Lleida researchers discover a genetic relationship between cardiovascular function and Alzheimer's disease
The study opens the door to new therapeutic strategies to combat Alzheimer's and other dementias
The Biomedical Research Institute of Lleida (IRBLleida), the University of Lleida (UdL), the Andalusian Center for Bioinformatics Studies of Seville (CAEBI) and the ACE-Barcelona Alzheimer Treatment & Research Center have discovered the existence of a genetic relationship between changes in the functioning of the cardiovascular system and the development of Alzheimer's disease. The study, which has just been published by the prestigious scientific journal Scientific Reports of the Nature Group, has been carried out based on the genetic samples of more than 11,500 people, of which data related to heart function and 12,700 patients are also available. of Alzheimer's and control individuals.
The article is part of an investigation led by IRBLleida researcher and UdL professor Daniel Sanchis who received funding from La Marató de TV3 in 2014, in an edition dedicated entirely to research on heart ailments. Specifically, 191,626.25 euros. The experience in genetic analysis and Alzheimer's disease of CAEBI and the ACE Foundation has been added to the biological knowledge of the IRBLleida cardiovascular system.
The study has allowed to identify a series of genes, among which are some apoptotics (related to programmed cell death), which present changes to their sequences associated with both the development of Alzheimer's disease and alterations in cardiac parameters: size of the left atrium, root diameter of the aortic artery, mass of the left ventricle, wall thickness of the left ventricle and the diameter of the left ventricle in diastole.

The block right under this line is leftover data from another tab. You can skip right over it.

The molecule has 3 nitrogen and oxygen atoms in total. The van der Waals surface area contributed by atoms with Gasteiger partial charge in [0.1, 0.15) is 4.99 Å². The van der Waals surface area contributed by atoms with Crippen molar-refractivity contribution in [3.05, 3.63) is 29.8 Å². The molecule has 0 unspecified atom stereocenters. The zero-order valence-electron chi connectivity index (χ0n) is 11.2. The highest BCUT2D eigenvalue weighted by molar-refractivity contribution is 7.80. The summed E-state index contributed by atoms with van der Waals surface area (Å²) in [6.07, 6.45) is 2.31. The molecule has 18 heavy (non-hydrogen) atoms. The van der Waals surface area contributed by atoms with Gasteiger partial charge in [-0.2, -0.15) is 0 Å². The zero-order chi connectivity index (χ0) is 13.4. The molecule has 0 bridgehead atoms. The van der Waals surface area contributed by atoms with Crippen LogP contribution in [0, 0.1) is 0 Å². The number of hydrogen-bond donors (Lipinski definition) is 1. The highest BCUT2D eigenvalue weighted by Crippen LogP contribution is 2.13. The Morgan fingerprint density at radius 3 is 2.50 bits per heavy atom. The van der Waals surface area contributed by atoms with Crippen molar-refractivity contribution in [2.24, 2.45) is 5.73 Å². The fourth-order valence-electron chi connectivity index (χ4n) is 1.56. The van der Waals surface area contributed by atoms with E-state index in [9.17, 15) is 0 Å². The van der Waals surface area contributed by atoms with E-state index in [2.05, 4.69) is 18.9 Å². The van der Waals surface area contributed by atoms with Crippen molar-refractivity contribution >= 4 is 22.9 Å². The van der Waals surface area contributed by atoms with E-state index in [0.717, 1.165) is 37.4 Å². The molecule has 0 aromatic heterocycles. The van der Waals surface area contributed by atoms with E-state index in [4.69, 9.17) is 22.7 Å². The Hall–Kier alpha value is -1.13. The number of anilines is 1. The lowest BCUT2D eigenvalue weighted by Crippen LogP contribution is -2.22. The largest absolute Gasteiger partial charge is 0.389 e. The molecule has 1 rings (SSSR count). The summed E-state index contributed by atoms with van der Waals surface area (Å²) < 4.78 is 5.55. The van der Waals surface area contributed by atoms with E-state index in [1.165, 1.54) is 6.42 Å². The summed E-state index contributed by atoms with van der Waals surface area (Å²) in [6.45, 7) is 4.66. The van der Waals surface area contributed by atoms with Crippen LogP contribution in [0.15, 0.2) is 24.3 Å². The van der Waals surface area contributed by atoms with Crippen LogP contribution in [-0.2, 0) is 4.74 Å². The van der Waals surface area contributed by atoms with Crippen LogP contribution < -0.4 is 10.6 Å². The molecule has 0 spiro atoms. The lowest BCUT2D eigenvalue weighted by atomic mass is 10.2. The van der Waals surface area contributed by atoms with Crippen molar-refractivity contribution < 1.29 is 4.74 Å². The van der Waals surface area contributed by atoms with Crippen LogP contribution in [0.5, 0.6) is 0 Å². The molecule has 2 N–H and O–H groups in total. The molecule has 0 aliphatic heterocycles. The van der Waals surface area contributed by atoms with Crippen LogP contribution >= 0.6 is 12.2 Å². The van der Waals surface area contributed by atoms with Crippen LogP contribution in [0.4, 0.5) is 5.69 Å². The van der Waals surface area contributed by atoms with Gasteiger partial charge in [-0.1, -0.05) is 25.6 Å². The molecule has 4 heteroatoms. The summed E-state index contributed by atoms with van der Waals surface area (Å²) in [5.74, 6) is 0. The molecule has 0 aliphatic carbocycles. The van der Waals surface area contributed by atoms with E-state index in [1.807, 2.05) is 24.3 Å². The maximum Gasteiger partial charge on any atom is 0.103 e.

New step towards the cure of neurodegenerative ailments
Dr. Agustín Ruiz, head of research at ACE Foundation, stressed that "the results of this study open a new door for us to advance the fight against Alzheimer's disease and allow us to develop new therapeutic strategies that can be key to finding a cure. of the ailment."
For now, there is no effective treatment to combat neurodegenerative ailments, therefore, entities such as the ACE Foundation, dedicated in search of these pathologies, defend the importance of continuing to do research as the only way to end dementia.
In this sense, genetic research is considered one of the decisive methods on the path to cure. Because this type of research is possible, the collaboration of citizens is essential: "It is thanks to the generosity of all the people who in a selfless and altruistic way give us their samples that we can continue progressing in this struggle to make Alzheimer's history" , says Dr. Ruiz.
For his part, Dr. Daniel Sanchis, responsible for the research group Cellular Signaling and Apotosi, stressed that "research, which has contributed to a better understanding of the biology of the heart, supports a new vision of the origin and/or the development of Alzheimer's disease, involving the cardiovascular system. " A new perspective that has revealed a possible genetic link and, therefore, hereditary, which relates the way in which blood circulates in a person with the tendency to develop Alzheimer's disease, has qualified Sanchis.
As the researchers indicate, these results have to be replicated in larger data sets to confirm the effects observed in the associated genes.
Genome Wide Meta-Analysis identifies common genetic signatures shared by heart function and Alzheimer's disease. I . Sáez, A. González-Pérez, B. Hernández-Olasagarre, A. Beà, S. Moreno-Grau, I. de Rojas, G. Monté-Rubio, A. Orellana, S. Valero, JX Comella, D. Sanchís, A. Ruiz & For the Alzheimer's Disease Neuroimaging Initiative. Scientific Reports
The article is part of an investigation led by IRBLleida researcher and professor of the UdL Daniel Sanchis who received funding from La Marató de TV3 in 2014